strong, Martin. I have friends in Germany in a wide variety of
        professions, from engineering to secretarial, machinists, tradesmen,
        and grown students beginning their careers.

        Without exception they all have the same perception that Sven
        expresses in the posting you referenced. I have been back there once
        or twice a year since I left in 1997, and I cannot say I have seen
        anything to contradict their perception that costs have gone up
        substantially while wages remained relatively flat. They seem to have
        adapted a more modest life style without the luxuries they so readily
        enjoyed before (I am talking about both working class people and
        professional people), and it is common to hear them speak of weighing
        the costs and delaying purchases and vacations where they did not
        hesitate to spend money before.

        From my American perspective, it seems they went from a relatively
        care free life to worrying much more as we Americans always have;
        until this real estate crisis hit America, I would have said the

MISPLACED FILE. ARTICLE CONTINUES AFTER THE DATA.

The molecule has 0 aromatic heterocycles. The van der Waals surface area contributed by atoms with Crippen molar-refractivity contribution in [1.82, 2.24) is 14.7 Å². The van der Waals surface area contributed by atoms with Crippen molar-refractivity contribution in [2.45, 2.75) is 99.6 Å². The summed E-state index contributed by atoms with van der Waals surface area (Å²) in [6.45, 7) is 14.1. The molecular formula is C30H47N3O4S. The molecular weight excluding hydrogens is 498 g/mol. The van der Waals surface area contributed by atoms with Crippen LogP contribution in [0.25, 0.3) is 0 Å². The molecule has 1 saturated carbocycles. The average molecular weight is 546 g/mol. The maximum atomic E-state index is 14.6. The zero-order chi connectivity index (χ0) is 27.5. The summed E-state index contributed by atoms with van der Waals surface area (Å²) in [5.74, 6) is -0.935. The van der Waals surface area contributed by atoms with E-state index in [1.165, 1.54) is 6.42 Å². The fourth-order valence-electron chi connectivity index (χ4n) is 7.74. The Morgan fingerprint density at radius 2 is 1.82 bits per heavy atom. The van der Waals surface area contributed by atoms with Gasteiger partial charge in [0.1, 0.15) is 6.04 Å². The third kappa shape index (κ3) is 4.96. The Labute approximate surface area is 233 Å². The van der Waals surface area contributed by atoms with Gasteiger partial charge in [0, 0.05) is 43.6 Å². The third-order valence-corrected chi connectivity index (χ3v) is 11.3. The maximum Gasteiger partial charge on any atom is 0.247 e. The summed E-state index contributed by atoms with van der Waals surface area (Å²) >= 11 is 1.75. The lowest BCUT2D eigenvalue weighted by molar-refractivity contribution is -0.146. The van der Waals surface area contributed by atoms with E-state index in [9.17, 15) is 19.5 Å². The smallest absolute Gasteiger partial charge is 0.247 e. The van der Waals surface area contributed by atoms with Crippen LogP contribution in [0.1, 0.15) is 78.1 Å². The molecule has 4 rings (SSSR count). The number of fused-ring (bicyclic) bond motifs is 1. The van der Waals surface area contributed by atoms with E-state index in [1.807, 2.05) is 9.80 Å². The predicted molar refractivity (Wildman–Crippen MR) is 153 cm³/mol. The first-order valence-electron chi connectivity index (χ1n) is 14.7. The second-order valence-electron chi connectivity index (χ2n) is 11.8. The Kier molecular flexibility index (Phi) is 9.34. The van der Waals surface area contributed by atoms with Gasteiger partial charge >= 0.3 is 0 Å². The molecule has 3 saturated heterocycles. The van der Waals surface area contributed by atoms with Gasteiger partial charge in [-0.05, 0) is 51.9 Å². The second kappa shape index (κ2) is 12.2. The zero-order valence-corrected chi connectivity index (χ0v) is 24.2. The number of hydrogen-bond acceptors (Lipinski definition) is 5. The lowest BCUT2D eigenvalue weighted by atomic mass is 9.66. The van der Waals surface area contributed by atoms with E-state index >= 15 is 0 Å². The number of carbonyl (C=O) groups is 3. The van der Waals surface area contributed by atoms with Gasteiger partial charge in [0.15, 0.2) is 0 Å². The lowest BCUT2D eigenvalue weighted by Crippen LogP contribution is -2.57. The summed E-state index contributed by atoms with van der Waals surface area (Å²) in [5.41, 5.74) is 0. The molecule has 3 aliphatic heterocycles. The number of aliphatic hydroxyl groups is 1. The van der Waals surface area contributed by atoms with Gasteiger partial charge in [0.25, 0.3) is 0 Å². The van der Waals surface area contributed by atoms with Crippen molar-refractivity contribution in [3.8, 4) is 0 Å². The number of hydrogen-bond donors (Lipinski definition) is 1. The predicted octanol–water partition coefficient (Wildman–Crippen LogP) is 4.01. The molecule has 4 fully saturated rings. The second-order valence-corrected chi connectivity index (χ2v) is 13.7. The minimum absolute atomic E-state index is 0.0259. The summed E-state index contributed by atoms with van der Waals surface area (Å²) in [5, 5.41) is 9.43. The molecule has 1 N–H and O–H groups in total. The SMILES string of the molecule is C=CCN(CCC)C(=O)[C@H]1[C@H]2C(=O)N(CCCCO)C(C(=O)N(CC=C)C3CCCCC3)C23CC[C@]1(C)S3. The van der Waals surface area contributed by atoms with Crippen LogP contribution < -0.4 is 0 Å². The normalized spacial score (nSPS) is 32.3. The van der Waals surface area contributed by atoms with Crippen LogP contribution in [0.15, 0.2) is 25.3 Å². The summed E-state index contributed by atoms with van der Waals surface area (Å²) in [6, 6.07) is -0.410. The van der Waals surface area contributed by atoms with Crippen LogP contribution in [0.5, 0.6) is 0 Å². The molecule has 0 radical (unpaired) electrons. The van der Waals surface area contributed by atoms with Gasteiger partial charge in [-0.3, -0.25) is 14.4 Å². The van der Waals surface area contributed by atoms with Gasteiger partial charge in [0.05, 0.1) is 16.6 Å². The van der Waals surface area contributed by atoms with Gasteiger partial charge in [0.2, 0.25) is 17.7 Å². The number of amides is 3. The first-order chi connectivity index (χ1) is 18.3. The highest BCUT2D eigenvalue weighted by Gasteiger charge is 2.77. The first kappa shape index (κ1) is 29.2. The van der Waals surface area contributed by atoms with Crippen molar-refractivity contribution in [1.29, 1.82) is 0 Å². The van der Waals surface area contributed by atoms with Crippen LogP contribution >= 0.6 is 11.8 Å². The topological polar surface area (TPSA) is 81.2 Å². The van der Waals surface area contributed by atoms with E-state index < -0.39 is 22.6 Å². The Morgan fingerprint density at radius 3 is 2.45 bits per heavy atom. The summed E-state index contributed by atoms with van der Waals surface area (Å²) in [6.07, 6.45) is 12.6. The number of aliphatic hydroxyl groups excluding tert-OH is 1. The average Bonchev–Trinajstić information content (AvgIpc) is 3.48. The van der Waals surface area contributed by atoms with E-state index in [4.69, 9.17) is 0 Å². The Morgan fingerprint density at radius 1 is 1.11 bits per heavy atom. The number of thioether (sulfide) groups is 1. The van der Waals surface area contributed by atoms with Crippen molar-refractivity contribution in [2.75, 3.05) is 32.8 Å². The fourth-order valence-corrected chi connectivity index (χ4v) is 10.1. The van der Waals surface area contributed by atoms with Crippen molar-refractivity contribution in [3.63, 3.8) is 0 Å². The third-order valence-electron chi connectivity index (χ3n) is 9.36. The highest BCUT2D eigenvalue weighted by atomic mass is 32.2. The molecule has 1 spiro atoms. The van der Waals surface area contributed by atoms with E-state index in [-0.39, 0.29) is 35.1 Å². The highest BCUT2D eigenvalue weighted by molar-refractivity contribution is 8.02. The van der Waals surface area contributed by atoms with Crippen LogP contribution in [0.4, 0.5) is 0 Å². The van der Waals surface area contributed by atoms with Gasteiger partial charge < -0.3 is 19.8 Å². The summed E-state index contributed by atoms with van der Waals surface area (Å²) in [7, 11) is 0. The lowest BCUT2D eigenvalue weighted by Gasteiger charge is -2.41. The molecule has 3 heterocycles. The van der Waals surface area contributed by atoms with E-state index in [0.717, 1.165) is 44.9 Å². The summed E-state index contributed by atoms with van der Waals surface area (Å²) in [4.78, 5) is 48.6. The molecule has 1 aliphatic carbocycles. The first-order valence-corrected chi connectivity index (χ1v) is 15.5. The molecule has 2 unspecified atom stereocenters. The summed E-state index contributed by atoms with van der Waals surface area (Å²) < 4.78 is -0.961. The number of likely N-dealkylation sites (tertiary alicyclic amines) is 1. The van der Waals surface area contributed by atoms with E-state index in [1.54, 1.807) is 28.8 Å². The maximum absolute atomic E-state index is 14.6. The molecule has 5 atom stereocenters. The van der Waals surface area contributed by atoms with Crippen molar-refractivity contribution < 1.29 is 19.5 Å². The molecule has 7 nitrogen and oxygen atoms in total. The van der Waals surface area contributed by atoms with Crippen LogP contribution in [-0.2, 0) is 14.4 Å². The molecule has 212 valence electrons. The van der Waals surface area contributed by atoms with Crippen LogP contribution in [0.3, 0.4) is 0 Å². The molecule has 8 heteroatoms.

Germans perhaps became even more worried about living and work
        security and expenses than we Americans. However, with the housing
        problems and recession, I hesitate to guess where any of us stand any
        more.

        I certainly hope the change to Euro in Slovakia is much, much better
        than the change as I witnessed it in Germany.

        Ron


        --- In Slovak-World@yahoogroups.com, "Martin Votruba" <votrubam@...>
        wrote:
        >
        > > whether it is fact or perception but it seemed when other
        > > countries switched to the Euro, prices went through the roof.
        >
        > Perception. Data have shown consistently that inflation
        attributable> to "euro rounding" was 0.2%-0.3% in all of the countries
        that adopted> the euro in the past. Sven has described recently how
        the perceptions> in Germany differ from that:
        >
        > http://groups.yahoo.com/group/Slovak-World/message/20614
        >
        > > I can't help but believe the perception at least
        > > will be the same in Slovakia.
        >
        > I'm sure it will. Opinion polls have shown that people in the euro
        > countries ascribed all the subsequent inflation (that would have
        > occurred anyway) to the adoption of the euro, and exaggerated the